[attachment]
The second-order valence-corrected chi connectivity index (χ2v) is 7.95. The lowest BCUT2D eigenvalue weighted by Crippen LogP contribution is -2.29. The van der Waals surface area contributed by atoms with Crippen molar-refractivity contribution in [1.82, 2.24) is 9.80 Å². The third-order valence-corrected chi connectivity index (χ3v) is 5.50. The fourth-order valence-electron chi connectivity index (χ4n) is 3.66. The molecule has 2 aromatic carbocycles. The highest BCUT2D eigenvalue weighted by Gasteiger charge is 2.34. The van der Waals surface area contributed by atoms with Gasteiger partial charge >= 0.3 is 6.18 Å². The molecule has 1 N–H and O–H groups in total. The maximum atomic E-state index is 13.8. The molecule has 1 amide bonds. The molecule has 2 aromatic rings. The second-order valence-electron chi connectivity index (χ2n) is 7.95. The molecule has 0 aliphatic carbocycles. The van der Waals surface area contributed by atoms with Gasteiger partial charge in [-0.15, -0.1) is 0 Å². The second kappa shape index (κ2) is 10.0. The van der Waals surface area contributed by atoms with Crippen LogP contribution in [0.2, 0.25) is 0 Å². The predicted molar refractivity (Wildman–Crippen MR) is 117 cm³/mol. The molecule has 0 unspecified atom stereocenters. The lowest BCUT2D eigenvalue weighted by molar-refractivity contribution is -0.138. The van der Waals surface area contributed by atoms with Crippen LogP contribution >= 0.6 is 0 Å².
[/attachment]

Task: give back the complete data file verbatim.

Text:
The second-order valence-corrected chi connectivity index (χ2v) is 7.95. The lowest BCUT2D eigenvalue weighted by Crippen LogP contribution is -2.29. The van der Waals surface area contributed by atoms with Crippen molar-refractivity contribution in [1.82, 2.24) is 9.80 Å². The third-order valence-corrected chi connectivity index (χ3v) is 5.50. The fourth-order valence-electron chi connectivity index (χ4n) is 3.66. The molecule has 2 aromatic carbocycles. The highest BCUT2D eigenvalue weighted by Gasteiger charge is 2.34. The van der Waals surface area contributed by atoms with Gasteiger partial charge >= 0.3 is 6.18 Å². The molecule has 1 N–H and O–H groups in total. The maximum atomic E-state index is 13.8. The molecule has 1 amide bonds. The molecule has 2 aromatic rings. The second-order valence-electron chi connectivity index (χ2n) is 7.95. The molecule has 0 aliphatic carbocycles. The van der Waals surface area contributed by atoms with Gasteiger partial charge in [-0.15, -0.1) is 0 Å². The second kappa shape index (κ2) is 10.0. The van der Waals surface area contributed by atoms with Crippen LogP contribution in [0.2, 0.25) is 0 Å². The predicted molar refractivity (Wildman–Crippen MR) is 117 cm³/mol. The molecule has 0 unspecified atom stereocenters. The lowest BCUT2D eigenvalue weighted by molar-refractivity contribution is -0.138. The van der Waals surface area contributed by atoms with Crippen LogP contribution >= 0.6 is 0 Å².